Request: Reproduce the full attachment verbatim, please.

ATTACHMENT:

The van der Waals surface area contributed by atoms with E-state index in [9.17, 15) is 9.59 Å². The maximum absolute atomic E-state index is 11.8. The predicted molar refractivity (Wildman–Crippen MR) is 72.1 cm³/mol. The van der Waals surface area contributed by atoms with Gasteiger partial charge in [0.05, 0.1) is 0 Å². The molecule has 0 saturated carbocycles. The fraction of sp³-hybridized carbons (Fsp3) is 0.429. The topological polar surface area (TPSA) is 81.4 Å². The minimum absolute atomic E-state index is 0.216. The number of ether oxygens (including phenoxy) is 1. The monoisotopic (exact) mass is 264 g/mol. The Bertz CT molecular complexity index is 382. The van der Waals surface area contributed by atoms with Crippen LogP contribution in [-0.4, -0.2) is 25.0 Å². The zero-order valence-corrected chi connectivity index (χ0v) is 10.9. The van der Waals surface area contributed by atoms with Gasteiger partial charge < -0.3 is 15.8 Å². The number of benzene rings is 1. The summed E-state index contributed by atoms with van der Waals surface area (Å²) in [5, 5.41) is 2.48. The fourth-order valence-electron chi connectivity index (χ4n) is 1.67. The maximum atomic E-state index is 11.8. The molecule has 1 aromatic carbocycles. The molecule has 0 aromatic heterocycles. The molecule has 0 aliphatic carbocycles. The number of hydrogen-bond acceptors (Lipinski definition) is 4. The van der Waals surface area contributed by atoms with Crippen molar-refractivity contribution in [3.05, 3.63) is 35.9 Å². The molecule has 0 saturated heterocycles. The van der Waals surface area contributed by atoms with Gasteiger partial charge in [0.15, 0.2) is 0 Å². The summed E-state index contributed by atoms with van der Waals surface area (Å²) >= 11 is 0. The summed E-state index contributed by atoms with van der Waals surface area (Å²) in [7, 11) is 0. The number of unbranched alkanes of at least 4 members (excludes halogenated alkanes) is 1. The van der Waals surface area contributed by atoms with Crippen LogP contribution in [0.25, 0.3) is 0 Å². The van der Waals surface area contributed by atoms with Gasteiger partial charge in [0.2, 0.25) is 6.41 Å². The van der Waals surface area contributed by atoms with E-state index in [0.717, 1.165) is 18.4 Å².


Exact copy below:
The van der Waals surface area contributed by atoms with E-state index in [9.17, 15) is 9.59 Å². The maximum absolute atomic E-state index is 11.8. The predicted molar refractivity (Wildman–Crippen MR) is 72.1 cm³/mol. The van der Waals surface area contributed by atoms with Gasteiger partial charge in [0.05, 0.1) is 0 Å². The molecule has 0 saturated carbocycles. The fraction of sp³-hybridized carbons (Fsp3) is 0.429. The topological polar surface area (TPSA) is 81.4 Å². The minimum absolute atomic E-state index is 0.216. The number of ether oxygens (including phenoxy) is 1. The monoisotopic (exact) mass is 264 g/mol. The Bertz CT molecular complexity index is 382. The van der Waals surface area contributed by atoms with Crippen LogP contribution in [-0.4, -0.2) is 25.0 Å². The zero-order valence-corrected chi connectivity index (χ0v) is 10.9. The van der Waals surface area contributed by atoms with Gasteiger partial charge < -0.3 is 15.8 Å². The number of benzene rings is 1. The summed E-state index contributed by atoms with van der Waals surface area (Å²) in [5, 5.41) is 2.48. The fourth-order valence-electron chi connectivity index (χ4n) is 1.67. The maximum atomic E-state index is 11.8. The molecule has 1 aromatic carbocycles. The molecule has 0 aromatic heterocycles. The molecule has 0 aliphatic carbocycles. The number of hydrogen-bond acceptors (Lipinski definition) is 4. The van der Waals surface area contributed by atoms with Crippen molar-refractivity contribution in [3.05, 3.63) is 35.9 Å². The molecule has 0 saturated heterocycles. The van der Waals surface area contributed by atoms with Gasteiger partial charge in [0.15, 0.2) is 0 Å². The summed E-state index contributed by atoms with van der Waals surface area (Å²) >= 11 is 0. The summed E-state index contributed by atoms with van der Waals surface area (Å²) in [7, 11) is 0. The number of unbranched alkanes of at least 4 members (excludes halogenated alkanes) is 1. The van der Waals surface area contributed by atoms with Crippen LogP contribution in [0.25, 0.3) is 0 Å². The van der Waals surface area contributed by atoms with Gasteiger partial charge in [0.2, 0.25) is 6.41 Å². The van der Waals surface area contributed by atoms with E-state index in [0.717, 1.165) is 18.4 Å².